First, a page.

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April 11, 2012 at 8:37 am

Daniel Yergin’s new book, ‘The Quest,’ illuminates energy questions of the day

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On the same day as I finished reading “The Quest: Energy, Security, and the Remaking of the Modern World,” I saw in the newspaper that the estimate for North Dakota’s recoverable oil reserves is now 24 billion barrels–but that’s only a small fraction of the reserves under the Bakken Shale formation. North Dakota is now the number-three oil producing state, after Alaska and Texas.

Yergin, who’s a terrific writer (although this book desperately needed a copy editor), presents the case for a mixture of energy sources in the future. In this follow-up to his equally monstrous “The Prize: The Epic Quest for Oil, Money & Power,” published twenty years ago, he devotes enormous care to explaining how nations like Kazakhstan and Brazil are helping to meet rising demand from China and elsewhere; how the study of climate science has exerted its influence; how renewable energy has developed to this point.

Yergin quotes Churchill: “Safety and security in oil lie in variety and variety alone.” But he would substitute “energy” for “oil.” The problem remains that none of these anointed alternatives matches the bang for the buck that oil provides. Greenies and politicos can mandate change, but ultimately it comes down to the consumer’s pocketbook. Having driven the Chevy Volt and Fisker Karma–two plug-in electric cars that were heavily subsidized by the federal government–I’m unimpressed. OK, I love the Karma because it’s gorgeous. But it weighs about as much as a rhinoceros and achieves the equivalent of 20 mpg.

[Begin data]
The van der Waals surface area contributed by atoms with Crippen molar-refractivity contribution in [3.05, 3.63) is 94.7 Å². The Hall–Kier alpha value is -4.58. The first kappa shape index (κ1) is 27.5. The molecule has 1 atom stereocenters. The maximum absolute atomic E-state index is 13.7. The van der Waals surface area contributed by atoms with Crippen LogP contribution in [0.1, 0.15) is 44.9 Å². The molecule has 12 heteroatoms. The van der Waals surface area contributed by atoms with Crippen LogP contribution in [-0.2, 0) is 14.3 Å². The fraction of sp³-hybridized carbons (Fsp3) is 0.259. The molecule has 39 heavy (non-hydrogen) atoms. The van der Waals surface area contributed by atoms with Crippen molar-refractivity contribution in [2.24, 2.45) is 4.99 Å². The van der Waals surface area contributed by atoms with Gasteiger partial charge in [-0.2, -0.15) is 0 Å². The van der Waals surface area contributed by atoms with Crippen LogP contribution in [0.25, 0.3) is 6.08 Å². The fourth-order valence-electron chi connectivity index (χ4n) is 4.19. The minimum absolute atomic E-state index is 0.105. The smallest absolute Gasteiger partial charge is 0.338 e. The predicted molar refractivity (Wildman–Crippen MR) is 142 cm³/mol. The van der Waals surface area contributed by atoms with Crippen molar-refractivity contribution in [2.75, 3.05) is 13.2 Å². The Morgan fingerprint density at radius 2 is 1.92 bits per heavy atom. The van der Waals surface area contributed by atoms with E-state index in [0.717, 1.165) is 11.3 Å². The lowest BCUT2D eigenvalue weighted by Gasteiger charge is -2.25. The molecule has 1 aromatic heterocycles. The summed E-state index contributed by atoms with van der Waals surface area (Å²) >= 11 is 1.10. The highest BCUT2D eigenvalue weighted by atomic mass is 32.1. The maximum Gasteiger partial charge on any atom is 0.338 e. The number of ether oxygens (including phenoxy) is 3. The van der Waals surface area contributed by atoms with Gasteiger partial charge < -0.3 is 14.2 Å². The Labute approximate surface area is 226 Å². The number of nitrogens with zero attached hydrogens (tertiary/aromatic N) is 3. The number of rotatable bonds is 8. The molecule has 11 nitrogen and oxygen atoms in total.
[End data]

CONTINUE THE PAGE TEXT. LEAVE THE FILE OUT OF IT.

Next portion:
Meanwhile, Chevy just suspended operations at the Volt factory because people aren’t buying the car, not even after the $7500 tax kickback. Having also visited a wind farm and a solar-thermal generating station, I’m aware of the upside and the downside to renewables. The upside is that this type of heavily subsidized power generation helps to meet peak demand. The downside is that windmills routinely kill protected golden eagles and other birds. If this slaughter went on at an oil well, the greenies would wet their pants about it. And solar-thermal generation uses an awful lot of groundwater from the aquifer. In any event, renewables are impossible without governmental subsidies.

The Fisker Karma was awarded Automobile Magazine's Design of the Year.

The other day, President Obama said, “Here is the truth. If we are going to control our energy future, then we’ve got to have an all-of-the-above strategy. We’ve got to develop every source of American energy—not just oil and gas, but wind power and solar power, nuclear power, biofuels.”

Here are a couple of suggestions for the President. Stop taking credit for the increase in domestic oil and gas production; you have nothing to do with it. In fact, North Dakota wouldn’t have passed California for third place among producing states if the Golden State’s industry weren’t strangled by regulation. And Mr. Obama wants to end the $4 billion annual subsidies that oil and gas industries receive. Maybe he’s right. But in that case, he should also stop funding pet projects in renewables and stop bribing consumers to buy government-supported cars.

A final thing to take into account is that the improvement of the internal combustion engine isn’t finished. People tend not to think past 1973, to hold any hope of further gains in efficiency. Call me crazy, but I’d guess onboard carbon capture is more likely before there’s ever a truly practical battery-powered car.

After reading “The Quest,” I conclude that the rapid increase in oil and gas production should continue as our national priority, along with efficiency gains. The real and immediate prospect of North American energy independence is something we’ve dreamt of for several decades. We shouldn’t have qualms about exploiting the advantage.

Written by baggyparagraphs

March 11, 2012 at 2:36 pm